Can I make an injury claim if no one was convicted of the crime?

If you are injured in a criminal attack, it can still be possible to claim compensation, even if no one is convicted of the crime.

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Claiming compensation

Victims of violent crimes in the UK can claim compensation in several ways.

Through the criminal court

If the offender is prosecuted and found guilty, the Criminal Court may order the defendant to pay compensation.

Through the civil court

A second option is to sue the offender for damages in the Civil Courts.

How long after the incident can I claim through the courts?

You can start a claim up to three years after the assault, and it does not matter if the offender has been acquitted or even charged with the crime.

The Criminal Injuries Compensation Authority (CICA)

I order to seek compensation through the courts:

  • You have to know who caused your injuries.
  • The offender must have enough money to pay your compensation.

If you are the victim of a random street attack or mugging, these criteria are unlikely to apply.

Fortunately, a third option exists whereby victims of violent crime can seek compensation for their injuries even if they do not know who caused them.

The Criminal Injuries Compensation Authority (CICA) is a government-funded authority that allows victims of violent crime to seek compensation.

Am I eligible to claim the CICA?

The Criminal Injuries Compensation Authority (CICA) accepts claims from anyone who has been injured in a violent criminal attack, including mugging, assault, sexual offences and arson.

The only conditions for making a claim are that:

  • you are the blameless victim of a crime, and;
  • you suffered personal injury as a result.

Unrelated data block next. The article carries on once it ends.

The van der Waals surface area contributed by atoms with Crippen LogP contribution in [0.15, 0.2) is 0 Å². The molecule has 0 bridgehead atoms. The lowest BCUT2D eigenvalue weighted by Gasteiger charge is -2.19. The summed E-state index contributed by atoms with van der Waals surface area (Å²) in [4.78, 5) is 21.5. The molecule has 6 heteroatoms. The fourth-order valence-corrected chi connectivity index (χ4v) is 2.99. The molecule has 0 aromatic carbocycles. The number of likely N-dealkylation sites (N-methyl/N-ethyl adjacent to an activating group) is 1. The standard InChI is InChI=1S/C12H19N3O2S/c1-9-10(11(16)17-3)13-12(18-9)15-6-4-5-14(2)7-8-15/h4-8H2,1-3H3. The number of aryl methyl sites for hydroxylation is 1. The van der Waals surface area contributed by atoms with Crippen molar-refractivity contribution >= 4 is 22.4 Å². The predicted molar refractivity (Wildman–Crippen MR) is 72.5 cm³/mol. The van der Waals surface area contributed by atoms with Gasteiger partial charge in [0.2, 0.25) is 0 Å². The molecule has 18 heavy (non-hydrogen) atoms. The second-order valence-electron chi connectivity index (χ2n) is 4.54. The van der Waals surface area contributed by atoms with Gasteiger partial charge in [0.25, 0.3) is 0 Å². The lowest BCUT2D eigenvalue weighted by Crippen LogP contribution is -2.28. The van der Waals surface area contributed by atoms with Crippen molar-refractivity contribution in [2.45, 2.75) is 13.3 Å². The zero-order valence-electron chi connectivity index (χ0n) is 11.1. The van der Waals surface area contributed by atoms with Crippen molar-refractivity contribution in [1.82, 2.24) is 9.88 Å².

Personal injury includes serious physical injuries such as broken bones as well as the psychological trauma you may experience after being involved in such an event. The scheme does not cover minor physical injuries such as cuts and bruises.

You do not need a guilty verdict or a prosecution to make a claim.

What evidence do I need?

You can claim through the CICA even if you do not know who committed the crime. However, you will need to be able to show that a crime took place. It will help if you reported the incident promptly to the police and assisted the police with their enquiries. This could include making a statement or being willing to attend an identity parade if asked to do so.

How much compensation will I receive?

Compensation is awarded on a sliding scale depending on the nature of your injuries.

For example, the loss of four or more front teeth attracts compensation of £3,500 on the current CICA tariff; losing both hands entitles you to £110,000.

If you have suffered multiple injuries, the CICA will award compensation for your most serious injury first and then award additional compensation for any further injuries at a reduced amount.

Further information on CICA injury tariff is available here.

How do I apply for compensation through the CICA?

Ask for an application form from your local police station or apply online via the CICA website. You will need to start a claim within two years of the incident unless you are making an application on behalf of a child.

Read more: Claiming compensation on behalf of a child.

The CICA takes up to one year to assess claims. If you are successful, a claims officer will write to inform you of the CICA's decision and confirm how much compensation you will receive.

How can Quittance help?

Your solicitor will fight for the best possible compensation settlement for you, the highly-experienced panel of solicitors have an excellent track record of winning criminal injury claims.

If you have any questions, or would like to start a No Win No Fee claim, we are open 8am to 9pm weekdays, 9am to 6pm on Saturday, and 9.30am to 5pm on Sunday.

Call us FREE 0800 612 7456 or arrange a callback:

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Gaynor Haliday, Legal researcher

About the author

Gaynor Haliday is an experienced legal researcher and published author. She has had numerous articles published in the press and is a legal industry commentator.

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